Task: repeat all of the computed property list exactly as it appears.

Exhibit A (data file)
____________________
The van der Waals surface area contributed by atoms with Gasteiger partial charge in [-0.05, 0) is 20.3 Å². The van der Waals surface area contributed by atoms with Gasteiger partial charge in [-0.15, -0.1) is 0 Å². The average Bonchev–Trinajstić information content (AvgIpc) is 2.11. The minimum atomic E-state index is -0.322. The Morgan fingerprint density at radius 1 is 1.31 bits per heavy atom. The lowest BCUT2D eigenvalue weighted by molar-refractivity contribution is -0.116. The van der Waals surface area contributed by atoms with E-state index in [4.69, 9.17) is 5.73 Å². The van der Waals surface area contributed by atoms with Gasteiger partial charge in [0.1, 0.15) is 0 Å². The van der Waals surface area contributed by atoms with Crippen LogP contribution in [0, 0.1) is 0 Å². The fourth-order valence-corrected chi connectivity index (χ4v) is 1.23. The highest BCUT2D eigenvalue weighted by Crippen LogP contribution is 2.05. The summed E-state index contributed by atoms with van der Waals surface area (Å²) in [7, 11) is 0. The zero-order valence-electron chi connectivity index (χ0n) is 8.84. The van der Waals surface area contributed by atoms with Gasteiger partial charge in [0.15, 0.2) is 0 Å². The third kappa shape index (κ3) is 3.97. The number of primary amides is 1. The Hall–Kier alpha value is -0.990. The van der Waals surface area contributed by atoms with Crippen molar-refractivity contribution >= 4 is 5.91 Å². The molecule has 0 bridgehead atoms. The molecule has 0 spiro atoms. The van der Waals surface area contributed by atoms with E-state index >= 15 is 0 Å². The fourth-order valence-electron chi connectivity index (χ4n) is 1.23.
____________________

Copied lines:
The van der Waals surface area contributed by atoms with Gasteiger partial charge in [-0.05, 0) is 20.3 Å². The van der Waals surface area contributed by atoms with Gasteiger partial charge in [-0.15, -0.1) is 0 Å². The average Bonchev–Trinajstić information content (AvgIpc) is 2.11. The minimum atomic E-state index is -0.322. The Morgan fingerprint density at radius 1 is 1.31 bits per heavy atom. The lowest BCUT2D eigenvalue weighted by molar-refractivity contribution is -0.116. The van der Waals surface area contributed by atoms with E-state index in [4.69, 9.17) is 5.73 Å². The van der Waals surface area contributed by atoms with Gasteiger partial charge in [0.1, 0.15) is 0 Å². The van der Waals surface area contributed by atoms with Crippen LogP contribution in [0, 0.1) is 0 Å². The fourth-order valence-corrected chi connectivity index (χ4v) is 1.23. The highest BCUT2D eigenvalue weighted by Crippen LogP contribution is 2.05. The summed E-state index contributed by atoms with van der Waals surface area (Å²) in [7, 11) is 0. The zero-order valence-electron chi connectivity index (χ0n) is 8.84. The van der Waals surface area contributed by atoms with Gasteiger partial charge in [0.15, 0.2) is 0 Å². The third kappa shape index (κ3) is 3.97. The number of primary amides is 1. The Hall–Kier alpha value is -0.990. The van der Waals surface area contributed by atoms with Crippen molar-refractivity contribution >= 4 is 5.91 Å². The molecule has 0 bridgehead atoms. The molecule has 0 spiro atoms. The van der Waals surface area contributed by atoms with E-state index >= 15 is 0 Å². The fourth-order valence-electron chi connectivity index (χ4n) is 1.23.